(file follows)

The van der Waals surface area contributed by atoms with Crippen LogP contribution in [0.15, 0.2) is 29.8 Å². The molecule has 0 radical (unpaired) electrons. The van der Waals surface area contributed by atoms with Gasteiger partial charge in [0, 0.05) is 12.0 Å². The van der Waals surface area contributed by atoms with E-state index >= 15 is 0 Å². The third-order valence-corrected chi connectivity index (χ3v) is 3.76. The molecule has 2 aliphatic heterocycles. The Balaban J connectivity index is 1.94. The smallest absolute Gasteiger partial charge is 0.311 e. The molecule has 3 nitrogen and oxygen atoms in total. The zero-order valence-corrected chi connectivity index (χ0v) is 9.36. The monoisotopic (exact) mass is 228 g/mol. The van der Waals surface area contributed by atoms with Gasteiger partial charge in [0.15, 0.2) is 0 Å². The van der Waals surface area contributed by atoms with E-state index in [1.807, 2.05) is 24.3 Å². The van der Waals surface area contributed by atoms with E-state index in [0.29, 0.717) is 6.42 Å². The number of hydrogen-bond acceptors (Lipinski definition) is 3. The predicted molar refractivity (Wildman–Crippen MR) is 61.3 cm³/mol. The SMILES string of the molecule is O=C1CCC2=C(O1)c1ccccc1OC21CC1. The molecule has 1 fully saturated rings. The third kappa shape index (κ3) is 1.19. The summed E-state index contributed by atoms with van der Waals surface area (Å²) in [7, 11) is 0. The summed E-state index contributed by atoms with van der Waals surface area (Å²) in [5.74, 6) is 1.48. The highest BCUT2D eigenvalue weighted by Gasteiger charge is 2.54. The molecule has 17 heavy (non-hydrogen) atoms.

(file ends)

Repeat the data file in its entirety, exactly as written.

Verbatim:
The van der Waals surface area contributed by atoms with Crippen LogP contribution in [0.15, 0.2) is 29.8 Å². The molecule has 0 radical (unpaired) electrons. The van der Waals surface area contributed by atoms with Gasteiger partial charge in [0, 0.05) is 12.0 Å². The van der Waals surface area contributed by atoms with E-state index >= 15 is 0 Å². The third-order valence-corrected chi connectivity index (χ3v) is 3.76. The molecule has 2 aliphatic heterocycles. The Balaban J connectivity index is 1.94. The smallest absolute Gasteiger partial charge is 0.311 e. The molecule has 3 nitrogen and oxygen atoms in total. The zero-order valence-corrected chi connectivity index (χ0v) is 9.36. The monoisotopic (exact) mass is 228 g/mol. The van der Waals surface area contributed by atoms with Gasteiger partial charge in [0.15, 0.2) is 0 Å². The van der Waals surface area contributed by atoms with E-state index in [1.807, 2.05) is 24.3 Å². The van der Waals surface area contributed by atoms with E-state index in [0.29, 0.717) is 6.42 Å². The number of hydrogen-bond acceptors (Lipinski definition) is 3. The predicted molar refractivity (Wildman–Crippen MR) is 61.3 cm³/mol. The SMILES string of the molecule is O=C1CCC2=C(O1)c1ccccc1OC21CC1. The molecule has 1 fully saturated rings. The third kappa shape index (κ3) is 1.19. The summed E-state index contributed by atoms with van der Waals surface area (Å²) in [7, 11) is 0. The summed E-state index contributed by atoms with van der Waals surface area (Å²) in [5.74, 6) is 1.48. The highest BCUT2D eigenvalue weighted by Gasteiger charge is 2.54. The molecule has 17 heavy (non-hydrogen) atoms.